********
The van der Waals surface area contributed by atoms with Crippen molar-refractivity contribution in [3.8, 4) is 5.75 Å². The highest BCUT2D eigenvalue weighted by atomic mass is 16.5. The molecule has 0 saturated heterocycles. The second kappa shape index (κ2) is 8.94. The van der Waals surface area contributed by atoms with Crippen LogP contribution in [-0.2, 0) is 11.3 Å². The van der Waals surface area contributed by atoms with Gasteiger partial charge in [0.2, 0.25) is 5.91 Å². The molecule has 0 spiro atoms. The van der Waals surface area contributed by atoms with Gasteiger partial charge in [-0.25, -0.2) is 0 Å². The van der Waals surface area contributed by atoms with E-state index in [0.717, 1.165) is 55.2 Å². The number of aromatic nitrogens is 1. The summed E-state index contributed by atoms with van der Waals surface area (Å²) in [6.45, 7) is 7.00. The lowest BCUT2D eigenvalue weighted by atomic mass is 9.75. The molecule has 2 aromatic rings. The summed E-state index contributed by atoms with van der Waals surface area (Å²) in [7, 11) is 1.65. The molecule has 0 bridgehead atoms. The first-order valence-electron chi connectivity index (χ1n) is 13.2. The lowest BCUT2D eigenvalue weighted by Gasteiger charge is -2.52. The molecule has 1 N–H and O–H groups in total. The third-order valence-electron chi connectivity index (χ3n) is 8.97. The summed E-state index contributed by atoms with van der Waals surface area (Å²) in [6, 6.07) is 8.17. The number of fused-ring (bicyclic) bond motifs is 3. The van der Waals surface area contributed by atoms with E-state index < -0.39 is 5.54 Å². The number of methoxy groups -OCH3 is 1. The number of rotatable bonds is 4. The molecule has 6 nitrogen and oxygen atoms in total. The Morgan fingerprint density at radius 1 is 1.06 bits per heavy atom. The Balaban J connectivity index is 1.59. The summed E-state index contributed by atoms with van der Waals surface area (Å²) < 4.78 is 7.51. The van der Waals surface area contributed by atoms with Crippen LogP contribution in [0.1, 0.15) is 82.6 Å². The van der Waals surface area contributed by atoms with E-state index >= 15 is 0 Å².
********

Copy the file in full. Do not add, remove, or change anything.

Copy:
The van der Waals surface area contributed by atoms with Crippen molar-refractivity contribution in [3.8, 4) is 5.75 Å². The highest BCUT2D eigenvalue weighted by atomic mass is 16.5. The molecule has 0 saturated heterocycles. The second kappa shape index (κ2) is 8.94. The van der Waals surface area contributed by atoms with Crippen LogP contribution in [-0.2, 0) is 11.3 Å². The van der Waals surface area contributed by atoms with Gasteiger partial charge in [0.2, 0.25) is 5.91 Å². The molecule has 0 spiro atoms. The van der Waals surface area contributed by atoms with Gasteiger partial charge in [-0.25, -0.2) is 0 Å². The van der Waals surface area contributed by atoms with E-state index in [0.717, 1.165) is 55.2 Å². The number of aromatic nitrogens is 1. The summed E-state index contributed by atoms with van der Waals surface area (Å²) in [6.45, 7) is 7.00. The lowest BCUT2D eigenvalue weighted by atomic mass is 9.75. The molecule has 2 aromatic rings. The summed E-state index contributed by atoms with van der Waals surface area (Å²) in [7, 11) is 1.65. The molecule has 0 bridgehead atoms. The first-order valence-electron chi connectivity index (χ1n) is 13.2. The lowest BCUT2D eigenvalue weighted by Gasteiger charge is -2.52. The molecule has 1 N–H and O–H groups in total. The third-order valence-electron chi connectivity index (χ3n) is 8.97. The summed E-state index contributed by atoms with van der Waals surface area (Å²) in [6, 6.07) is 8.17. The number of fused-ring (bicyclic) bond motifs is 3. The van der Waals surface area contributed by atoms with E-state index < -0.39 is 5.54 Å². The number of methoxy groups -OCH3 is 1. The number of rotatable bonds is 4. The molecule has 6 nitrogen and oxygen atoms in total. The Morgan fingerprint density at radius 1 is 1.06 bits per heavy atom. The Balaban J connectivity index is 1.59. The summed E-state index contributed by atoms with van der Waals surface area (Å²) < 4.78 is 7.51. The van der Waals surface area contributed by atoms with Crippen LogP contribution in [0.1, 0.15) is 82.6 Å². The van der Waals surface area contributed by atoms with E-state index >= 15 is 0 Å².